Connecticut Post (Sunday)

Conn. progressiv­es channel Rush Limbaugh

- That. John Breunig is editorial page editor of the Stamford Advocate and Greenwich Time.;­g.

I’m sitting here checking prices for coyote pelts on eBay.

Because that’s apparently a thing some people do.

I won’t be able to stomach this for long, so bear with me. A colleague told me he couldn’t even read the story of the hunter who shot, beheaded and skinned two German shepherds in Ridgefield, claiming a case of mistaken identity. Hunter Michael Konschak brought the corpses of Cimo and Lieben to taxidermis­ts, saying the remains were coyotes.

But I’m trapped on the detail that anyone could still be doing home decorating with trophies of any animal. Hunting for sellers on eBay only makes them seem more pathetic. “$32.95 or best offer” … “Lot of 6, yes 6, tanned full body XL coyote pelt skin fur hide real beautiful. $182.49” … “Authentic large wild coyote head face pelt. Real taxidermy tanned skin and fur. $4.13.”

Four dollars and 13 cents for a coyote head (plus $3.99 in shipping costs).

I wouldn’t blame you for turning the page. I may join you. Perhaps the only thing more disturbing than pelts on eBay is what turns up when surfing the web for similar cases in which hunters killed pets thinking they were coyotes. One involved a 95-pound Alaskan Shepherd killed by a hunter in New Jersey. Coyotes are about onethird that size.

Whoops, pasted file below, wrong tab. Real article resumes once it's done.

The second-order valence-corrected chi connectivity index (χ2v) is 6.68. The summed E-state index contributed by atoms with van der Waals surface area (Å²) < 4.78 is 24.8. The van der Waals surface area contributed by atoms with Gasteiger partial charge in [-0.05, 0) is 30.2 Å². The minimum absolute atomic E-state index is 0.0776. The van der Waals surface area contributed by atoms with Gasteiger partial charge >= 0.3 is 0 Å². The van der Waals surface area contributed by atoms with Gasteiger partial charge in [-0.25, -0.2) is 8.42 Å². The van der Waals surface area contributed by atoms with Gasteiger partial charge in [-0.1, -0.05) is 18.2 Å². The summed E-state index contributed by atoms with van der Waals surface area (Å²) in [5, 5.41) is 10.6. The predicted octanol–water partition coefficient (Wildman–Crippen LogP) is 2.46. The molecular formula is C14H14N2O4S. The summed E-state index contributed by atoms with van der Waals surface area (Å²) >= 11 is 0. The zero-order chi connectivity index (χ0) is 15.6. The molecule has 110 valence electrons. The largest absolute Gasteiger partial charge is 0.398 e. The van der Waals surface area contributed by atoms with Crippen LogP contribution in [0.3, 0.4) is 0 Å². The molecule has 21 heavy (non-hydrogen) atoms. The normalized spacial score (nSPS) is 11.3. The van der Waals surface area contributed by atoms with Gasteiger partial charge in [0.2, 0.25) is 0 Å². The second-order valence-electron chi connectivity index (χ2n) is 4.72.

On Wednesday morning, I sent a note to a former colleague, Nicole Rivard, about whether she had ever run into a case as disturbing as the Ridgefield one in her work at Darien-based Friends for Animals. She happened to be protesting at the Danbury courthouse with the agency’s president, Priscilla Feral. Konschak was there for his first court appearance, almost four months after he killed Cimo and Lieben. Rivard asked Feral the same question.

Both responded with the answer I needed to hear. No one should be able to conjure an animal incident worse than this. The details of Konschak’s alleged actions in the arrest warrant sound more like warm-up exercises

Protesters wait for Michael Konschak outside of Danbury Superior Court on Wednesday morning. Konschak is facing charges after he allegedly killed, beheaded and skinned a family’s dogs.

for a serial killer than a hobby.

The dogs’ disappeara­nce was still a mystery in December, when Feral happened to write an op-ed in defense of coyotes. It might still be unsolved but for a heroic taxidermis­t (a union of words Google suggests has only one previous marriage). After being told his trophies were dogs, Konschak skinned the animals himself, but told investigat­ors the results were “unsatisfac­tory.” So he is as bad at flaying as he is at hunting. Still, according to the warrant, he tried another taxidermis­t who rejected him before Konschak hid the evidence in at least four different places. I say “at least” because the heads have still not been recovered.